Cincinnati is known for many things. The Reds and the Bengals. Talk show host and former mayor Jerry Springer. The WEBN fireworks. Some television show that I never saw and was never actually filmed here. But the most Cincinnati-ish thing I know of is the chili. I was raised on it. Cincinnati chili is like no other chili. It’s got a sweetness that comes from adding cinnamon and cocoa powder. There are no peppers or beans (unless you add them). It’s very rarely eaten from a bowl, but instead is used more like a sauce. (And it is definitely not eaten over rice!*)
There are two main methods of eating Cincinnati Chili. The less regionally specific is the Cheese Coney, or chili cheese dog. Simply a hot dog in a bun with mustard, Cincinnati Chili spooned overtop, capped with copious amounts of thinly shredded cheddar cheese, diced onions if desired. My step-father likes his without mustard, I like mine without onions, but you must have the chili and the cheese to consider it a Coney. My method of choice is the 3-Way, chili spooned over spaghetti with finely shredded cheddar cheese, adorned with oyster crackers. Add diced onions and you have a 4-Way; onions plus kidney beans makes it a 5-way.
There are other variations, often seasonal or restaurant specific. Chili cheese fries, chili burgers, even chili mac and cheese. There are Firehouse versions, chili with extra season and spice. And of course, each restaurant does it a little differently. My personal favorite is Skyline Chili, which is a bit thinner and sweeter. Gold Star Chili is thicker and spicier. These are the two chains you’ll find all over the Greater Cincinnati area. You can also buy it frozen, canned and in dry mixes, the latter two of which were a lifesaver when I moved to Hawaii (my mother would bring me some whenever she visited).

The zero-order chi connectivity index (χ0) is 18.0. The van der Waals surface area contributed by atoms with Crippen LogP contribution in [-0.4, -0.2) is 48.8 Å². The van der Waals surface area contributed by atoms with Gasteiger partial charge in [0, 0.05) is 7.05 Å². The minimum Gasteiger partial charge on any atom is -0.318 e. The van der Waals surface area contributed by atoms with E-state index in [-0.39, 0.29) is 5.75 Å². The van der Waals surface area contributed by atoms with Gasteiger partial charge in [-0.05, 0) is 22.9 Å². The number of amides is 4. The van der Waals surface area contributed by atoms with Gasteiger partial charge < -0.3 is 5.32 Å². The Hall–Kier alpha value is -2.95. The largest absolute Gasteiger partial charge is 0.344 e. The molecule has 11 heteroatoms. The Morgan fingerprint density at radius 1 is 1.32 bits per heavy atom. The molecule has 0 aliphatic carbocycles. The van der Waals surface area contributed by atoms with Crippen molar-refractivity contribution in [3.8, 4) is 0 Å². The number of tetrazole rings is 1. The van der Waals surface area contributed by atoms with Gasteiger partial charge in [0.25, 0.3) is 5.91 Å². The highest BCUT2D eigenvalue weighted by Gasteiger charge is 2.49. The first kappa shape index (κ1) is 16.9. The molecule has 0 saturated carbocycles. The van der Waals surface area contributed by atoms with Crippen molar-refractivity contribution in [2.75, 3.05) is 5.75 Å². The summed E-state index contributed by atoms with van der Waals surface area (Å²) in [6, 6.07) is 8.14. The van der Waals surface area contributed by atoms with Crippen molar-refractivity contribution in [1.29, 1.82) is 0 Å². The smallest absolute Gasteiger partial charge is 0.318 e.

For newcomers to Cincinnati (or even those just visiting), trying the chili is a rite of passage. With perverse immaturity, my friends and I would approach the uninitiated and gleefully invite them out for a three-way. After they got over their initial confusion, we would verse them on the ways of chili and cheese. Some wouldn’t care for it, expecting something heartier, more.. chili-like. But for those of us born and raised, there is nothing quite like Cincinnati chili.
*Hawaii has its own well-known chili — Zippys. I first tried it at a potluck, where my friends lost no time in questioning why I was eating my chili plain. “How else would I eat it?” I asked. “Over rice!” They replied, as if it was the most obvious thing ever.
This entry was featured in the Carnival of Cities October 2009.